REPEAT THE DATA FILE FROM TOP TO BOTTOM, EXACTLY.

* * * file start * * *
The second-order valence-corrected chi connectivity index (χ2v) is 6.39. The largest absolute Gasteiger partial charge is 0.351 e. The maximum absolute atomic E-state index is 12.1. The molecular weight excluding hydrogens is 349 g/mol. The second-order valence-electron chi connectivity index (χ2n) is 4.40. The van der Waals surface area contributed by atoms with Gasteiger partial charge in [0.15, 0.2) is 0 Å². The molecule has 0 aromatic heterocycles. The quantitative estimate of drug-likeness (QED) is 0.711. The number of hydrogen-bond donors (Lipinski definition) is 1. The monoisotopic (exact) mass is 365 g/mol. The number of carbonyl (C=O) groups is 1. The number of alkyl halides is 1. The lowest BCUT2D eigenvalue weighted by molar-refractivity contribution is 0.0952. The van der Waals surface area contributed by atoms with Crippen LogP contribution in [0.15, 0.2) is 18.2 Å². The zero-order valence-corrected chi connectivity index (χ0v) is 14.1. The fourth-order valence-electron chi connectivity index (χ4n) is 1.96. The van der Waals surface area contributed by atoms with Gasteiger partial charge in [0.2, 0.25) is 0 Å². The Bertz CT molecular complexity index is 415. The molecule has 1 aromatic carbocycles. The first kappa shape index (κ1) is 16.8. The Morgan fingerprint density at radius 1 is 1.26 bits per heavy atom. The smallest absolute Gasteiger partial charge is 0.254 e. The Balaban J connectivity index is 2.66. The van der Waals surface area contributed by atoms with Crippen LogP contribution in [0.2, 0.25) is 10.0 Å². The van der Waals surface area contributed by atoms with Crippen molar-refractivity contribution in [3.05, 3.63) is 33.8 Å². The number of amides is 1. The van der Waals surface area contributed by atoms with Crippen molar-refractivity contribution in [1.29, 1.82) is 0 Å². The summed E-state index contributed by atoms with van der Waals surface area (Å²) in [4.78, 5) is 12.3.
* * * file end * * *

The second-order valence-corrected chi connectivity index (χ2v) is 6.39. The largest absolute Gasteiger partial charge is 0.351 e. The maximum absolute atomic E-state index is 12.1. The molecular weight excluding hydrogens is 349 g/mol. The second-order valence-electron chi connectivity index (χ2n) is 4.40. The van der Waals surface area contributed by atoms with Gasteiger partial charge in [0.15, 0.2) is 0 Å². The molecule has 0 aromatic heterocycles. The quantitative estimate of drug-likeness (QED) is 0.711. The number of hydrogen-bond donors (Lipinski definition) is 1. The monoisotopic (exact) mass is 365 g/mol. The number of carbonyl (C=O) groups is 1. The number of alkyl halides is 1. The lowest BCUT2D eigenvalue weighted by molar-refractivity contribution is 0.0952. The van der Waals surface area contributed by atoms with Crippen LogP contribution in [0.15, 0.2) is 18.2 Å². The zero-order valence-corrected chi connectivity index (χ0v) is 14.1. The fourth-order valence-electron chi connectivity index (χ4n) is 1.96. The van der Waals surface area contributed by atoms with Gasteiger partial charge in [0.2, 0.25) is 0 Å². The Bertz CT molecular complexity index is 415. The molecule has 1 aromatic carbocycles. The first kappa shape index (κ1) is 16.8. The Morgan fingerprint density at radius 1 is 1.26 bits per heavy atom. The smallest absolute Gasteiger partial charge is 0.254 e. The Balaban J connectivity index is 2.66. The van der Waals surface area contributed by atoms with Crippen LogP contribution in [0.2, 0.25) is 10.0 Å². The van der Waals surface area contributed by atoms with Crippen molar-refractivity contribution in [3.05, 3.63) is 33.8 Å². The number of amides is 1. The van der Waals surface area contributed by atoms with Crippen molar-refractivity contribution in [1.29, 1.82) is 0 Å². The summed E-state index contributed by atoms with van der Waals surface area (Å²) in [4.78, 5) is 12.3.